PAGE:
While the family mourns him, a group of men take advantage of the funeral to share the loot of the man who lost his life. This scene could correspond to a classic movie about the Italian mafia. But no, this is the introduction to "The President", an original Amazon Prime Video series about the "FIFA Gate", the corruption scandal that stained world football in 2015 and whose ramifications are still under judicial investigation.
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The burial was not fictitious. It happened in July 2014 in Buenos Aires. Julio Grondona, veteran president of the Argentine Football Association (AFA) and number two of FIFA, had gone on to a better life.
Witnesses say that, while the funeral was taking place, Grondona's squires in the South American Confederation (CONMEBOL) negotiated how to give continuity to a machinery that collected millions of dollars in bribes in exchange for the transfer of television rights and marketing of continental tournaments of selections.
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"It is a parody of the business world of soccer and its history," Armando Bo, the series' Argentine director, said in an interview with The Associated Press. "With these characters running the world of football for 30 years and with this old level of handling things, improvisation ... it was like an opportunity to work on this fiction."
The eight-episode series, which opens worldwide this Friday, is one of the bets with which Amazon seeks to battle Netflix in the region.
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"El Presidente" is centered on Sergio Jadue, the young Chilean leader who jumped from the humble La Calera club to the presidency of the National Association of Professional Soccer (ANFP) and who, sponsored by Grondona, quickly learned the game of influences of power and corruption in the CONMEBOL and FIFA spheres.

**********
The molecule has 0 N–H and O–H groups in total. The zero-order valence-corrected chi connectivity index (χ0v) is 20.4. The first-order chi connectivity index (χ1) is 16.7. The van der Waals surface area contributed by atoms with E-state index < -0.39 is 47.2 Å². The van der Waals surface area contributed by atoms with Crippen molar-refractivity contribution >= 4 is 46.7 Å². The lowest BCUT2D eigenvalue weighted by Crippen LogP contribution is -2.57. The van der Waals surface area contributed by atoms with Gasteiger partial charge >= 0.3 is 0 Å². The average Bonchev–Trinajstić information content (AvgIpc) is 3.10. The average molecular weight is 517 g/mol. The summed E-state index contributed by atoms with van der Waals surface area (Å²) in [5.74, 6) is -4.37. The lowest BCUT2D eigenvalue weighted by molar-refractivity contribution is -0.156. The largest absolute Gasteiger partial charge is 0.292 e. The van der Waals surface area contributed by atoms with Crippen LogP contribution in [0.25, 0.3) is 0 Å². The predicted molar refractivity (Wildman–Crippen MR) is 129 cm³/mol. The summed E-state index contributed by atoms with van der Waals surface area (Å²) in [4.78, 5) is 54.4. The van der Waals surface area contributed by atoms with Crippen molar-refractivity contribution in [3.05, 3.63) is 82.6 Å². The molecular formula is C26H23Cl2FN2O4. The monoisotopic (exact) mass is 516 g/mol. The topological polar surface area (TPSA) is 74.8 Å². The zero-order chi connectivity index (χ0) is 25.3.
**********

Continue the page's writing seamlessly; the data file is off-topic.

Jadue, played by Colombian actor Andrés Parra (Pablo Escobar in “El Patron del Mal”), pleaded guilty before a United States court in late 2015. While awaiting sentencing, he collaborates with the FBI as a protected witness.
"This character who comes from a small team (sic) in Chile and who ends up being an important part of CONMEBOL and the explosion of world football, I think he fit a lot with what we needed", explained Bó, Oscar winner as co-writer of "Birdman " "He ends up being pressured by the FBI and used so that in the moment of greatest sporting success - the Copa América that Chile won in 2015, the first in the history of that country - he has more failure on his personal level."
The former leader did not participate in the film project. Since May 2015, when the first leaders were arrested on the eve of the FIFA Congress in Zurich, 26 people have pleaded guilty to conspiracy to commit wrongful acts, electronic fraud and money laundering.
Among them were several soccer leaders, including former CONCACAF general secretary Chuck Blazer, and former CONMEBOL headlines, Paraguayans Nicolás Leoz and José Ángel Napout. The first two have already passed away.
Then-FIFA President Joseph Blatter was suspended for eight years for all soccer-related activity.
Other former top leaders of South American football implicated in the scandal were Uruguayan Eugenio Figueredo (former president of CONMEBOL and the Uruguayan Association); Luis Bedoya (Colombian Federation); Rafael Esquivel (Venezuelan Federation); Luis Chiriboga (Ecuadorian Federation) and José María Marín (Brazilian Confederation).
Most of them appear in "The President" characterized as corrupt, ambitious and womanizing thanks to the many benefits that football generates.
The character of Grondona (played by the Argentine actor Luis Margani), from beyond, serves as a guide for the viewer in the behind the scenes of the playing fields and the stars of football.
Bó admitted that it was a challenge for the writers to compose characters because "the obviousness with which these people were handled was so delusional that we had to work a lot so that it was not all real and boring," he added.
The Mexican actress Karla Souza, as the FBI agent who recruits Jadue, and her compatriot Paulina Gaitán, as the leader's influential wife, complete the leading trio.
While the United States Department of Justice is advancing on other ramifications of the scandal (TV companies and bribes to leaders for the election of Qatar as the host of the 2022 World Cup), Bó is not entirely convinced that transparency won the battle.
“It was a big giant machine armed in a way. Without a doubt things will have changed, (but) I don't think everything has changed ”, he concluded.